Friday, April 23, 2010

White House Web Team Releases Drupal Modules

The White House technology team released four Drupal modules to the free software community (as described in an article from Ars Technica).

Drupal is a free, open source Content Management System (CMS).

The main purpose of a CMS is to allow people who are collaborating on a website to post content without writing the code (HTML, Javascript, among others) necessary for the site to be displayed in a browser.

Content Management systems are in part based on the reality that writers are not web designers, and visual artists are not programmers.  The systems automate and modularise the work so a writer can focus on their craft without worrying about the details of how it gets displayed, and it also allows for a great deal more automation of common website behaviors.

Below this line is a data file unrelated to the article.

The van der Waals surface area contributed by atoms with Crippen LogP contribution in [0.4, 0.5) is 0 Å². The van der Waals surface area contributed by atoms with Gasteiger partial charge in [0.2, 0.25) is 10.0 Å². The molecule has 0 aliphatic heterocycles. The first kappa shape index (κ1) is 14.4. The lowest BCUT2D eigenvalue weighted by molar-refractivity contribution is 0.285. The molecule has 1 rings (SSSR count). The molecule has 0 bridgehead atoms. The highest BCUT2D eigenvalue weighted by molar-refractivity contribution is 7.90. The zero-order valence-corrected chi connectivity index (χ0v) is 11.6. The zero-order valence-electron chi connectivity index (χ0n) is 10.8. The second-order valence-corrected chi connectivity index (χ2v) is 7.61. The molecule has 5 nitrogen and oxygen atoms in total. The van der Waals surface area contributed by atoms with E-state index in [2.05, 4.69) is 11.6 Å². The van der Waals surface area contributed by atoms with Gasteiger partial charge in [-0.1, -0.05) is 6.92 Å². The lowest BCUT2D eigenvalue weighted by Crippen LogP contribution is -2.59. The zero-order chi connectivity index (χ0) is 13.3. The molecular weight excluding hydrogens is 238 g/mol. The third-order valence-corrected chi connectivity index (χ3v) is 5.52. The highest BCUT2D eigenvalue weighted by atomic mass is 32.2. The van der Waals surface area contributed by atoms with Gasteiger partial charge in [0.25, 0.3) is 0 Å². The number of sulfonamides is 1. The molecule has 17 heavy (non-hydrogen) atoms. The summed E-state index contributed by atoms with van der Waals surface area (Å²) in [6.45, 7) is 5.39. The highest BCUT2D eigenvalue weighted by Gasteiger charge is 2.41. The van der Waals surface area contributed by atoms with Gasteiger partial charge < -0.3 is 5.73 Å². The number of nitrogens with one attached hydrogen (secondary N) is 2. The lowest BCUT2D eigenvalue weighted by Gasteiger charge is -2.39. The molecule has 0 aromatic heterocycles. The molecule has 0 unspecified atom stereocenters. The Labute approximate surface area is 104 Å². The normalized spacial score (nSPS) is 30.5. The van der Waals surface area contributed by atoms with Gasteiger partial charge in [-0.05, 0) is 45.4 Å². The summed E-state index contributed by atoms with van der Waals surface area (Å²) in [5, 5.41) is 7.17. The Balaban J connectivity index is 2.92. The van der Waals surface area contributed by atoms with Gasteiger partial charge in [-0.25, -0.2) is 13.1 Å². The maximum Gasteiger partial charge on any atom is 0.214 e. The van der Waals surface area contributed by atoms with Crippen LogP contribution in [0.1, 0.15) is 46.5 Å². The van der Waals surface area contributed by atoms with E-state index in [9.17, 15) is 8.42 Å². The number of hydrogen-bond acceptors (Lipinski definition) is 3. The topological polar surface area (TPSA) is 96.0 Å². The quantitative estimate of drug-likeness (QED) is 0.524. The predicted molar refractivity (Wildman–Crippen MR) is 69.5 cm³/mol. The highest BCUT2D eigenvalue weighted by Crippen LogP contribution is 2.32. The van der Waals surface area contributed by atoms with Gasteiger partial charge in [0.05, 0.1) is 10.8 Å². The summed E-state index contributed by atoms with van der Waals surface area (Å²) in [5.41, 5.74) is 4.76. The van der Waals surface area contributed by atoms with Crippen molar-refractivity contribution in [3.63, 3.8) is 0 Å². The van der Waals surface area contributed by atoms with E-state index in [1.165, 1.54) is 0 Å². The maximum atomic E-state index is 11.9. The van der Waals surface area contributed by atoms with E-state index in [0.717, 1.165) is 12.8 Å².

So in the case of say, an online newspaper, the web designers set up the CMS framework, so that the journalists, editors, and photographers can focus on generating the content without also having to become programmers or web designers.  Once the content is generated, the journalists and photographers just upload their work, the editors exercise control over what gets posts, and the content management system takes care of the details of managing and displaying that content.

In the case of Drupal, programmers write modules to handle  a certain task.  One example would a blog module.  Another would be a module to accept and handle comments to a blog.  Another might be allowing an article to be downloaded as a PDF file.  These modules are made available to the development community, and can be freely downloaded and used by website designers.

The White House website uses Drupal to manage its content.  The WH  technology team developed a few specialized modules and released them so that other designers can use them.  In my view this is a great service to the Drupal community and the community of Drupal end users, and they should be commended.

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